Scientists see increasing floods with changing climate

By Dan Brennan
23 May 2011

In the wake of the Mississippi River flooding, climate scientists are highlighting the link between global climate change and increasingly frequent floods and other extreme weather events. They warn of even greater risks in the future.

FloodLouisiana flooding [Photo: Louisiana GOHSEP]

While impacts like temperature spikes and sea level rise may come to mind first when considering climate change, altering precipitation patterns and intensifying rainfall can have equally devastating consequences. Katharine Hayhoe, climate scientist at Texas Tech University, explained during a press conference held by advocacy group Union of Concerned Scientists, “Climate change is about more than warming. What we’re really seeing is global ‘weirding.’ For many places around the world, what we are likely to see could be feast or famine—more frequency of weather at the extremes, from intense storms to prolonged droughts.”

The “robust conclusion” of increased weather extremes was underscored in a recent National Academy of Sciences (NAS) report on the current state of climate science. The report noted the historical record of growing total worldwide precipitation as well as a rising fraction that falls in heavy downpours. As one indication, the NAS reported, “the heaviest one percent of rain events increased by about 20 percent over the past century in the United States.” The report adds, “The climate models project that these trends, which create challenges for flood control and storm and sewer management, are very likely to continue.”

Consistent with the growing fraction of rainfall coming in heavy storms, the frequency of droughts has also risen is some areas, although declining in others. In the United States, the Midwest and Great Plains have experienced more rainfall whereas the Southeast and West have seen increased drought over the past 50 years.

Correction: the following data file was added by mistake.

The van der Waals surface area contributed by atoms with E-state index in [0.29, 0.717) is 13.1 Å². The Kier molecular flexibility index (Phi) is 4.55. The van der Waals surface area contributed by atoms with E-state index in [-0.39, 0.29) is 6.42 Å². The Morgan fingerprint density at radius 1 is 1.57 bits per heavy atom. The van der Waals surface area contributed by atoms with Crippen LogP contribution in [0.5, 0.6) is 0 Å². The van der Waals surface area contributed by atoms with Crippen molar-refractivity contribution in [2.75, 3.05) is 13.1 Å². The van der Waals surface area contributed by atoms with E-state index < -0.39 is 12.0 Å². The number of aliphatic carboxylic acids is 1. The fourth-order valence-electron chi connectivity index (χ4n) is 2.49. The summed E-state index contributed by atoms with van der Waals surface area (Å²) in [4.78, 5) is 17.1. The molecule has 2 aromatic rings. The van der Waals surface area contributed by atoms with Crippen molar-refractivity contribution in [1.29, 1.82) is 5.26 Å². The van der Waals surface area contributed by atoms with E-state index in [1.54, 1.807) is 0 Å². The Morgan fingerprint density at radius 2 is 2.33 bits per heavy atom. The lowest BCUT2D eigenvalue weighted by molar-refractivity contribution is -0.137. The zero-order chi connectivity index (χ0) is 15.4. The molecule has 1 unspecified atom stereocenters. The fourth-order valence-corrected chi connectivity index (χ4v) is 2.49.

The increasingly extreme weather, in particular heavy storms and flooding, is severely affecting the living standards of millions globally. In the past year alone, mega floods inundated one-fifth of the total land area in Pakistan and vast stretches in Queensland and Victoria in Australia; now the overflowing Mississippi River is returning devastating high waters to the lower Midwest and the southern states of Tennessee, Mississippi, Arkansas, and Louisiana, a cruel sequel to last year’s “1000-year” floods in Tennessee and neighboring states.

All told, these floods cost the lives of tens of thousands and brought destruction on the scale of tens of billions of dollars. Since 1970, storms and floods were responsible for more than 90 percent of the economic costs of extreme weather-related events worldwide, according to the think-tank Resources for the Future.

Insurance companies, positioning themselves for profit, have closely tracked the economic impact over the years. Nikhil da Victoria Lobo at the international reinsurance firm Swiss Re explained the rising tide of costs associated with the extreme weather during the UCS press conference. “Economic losses from natural disasters have soared from a global average of $25 billion annually during the 1980s to $130 billion a year during the decade ending in 2010,” he remarked.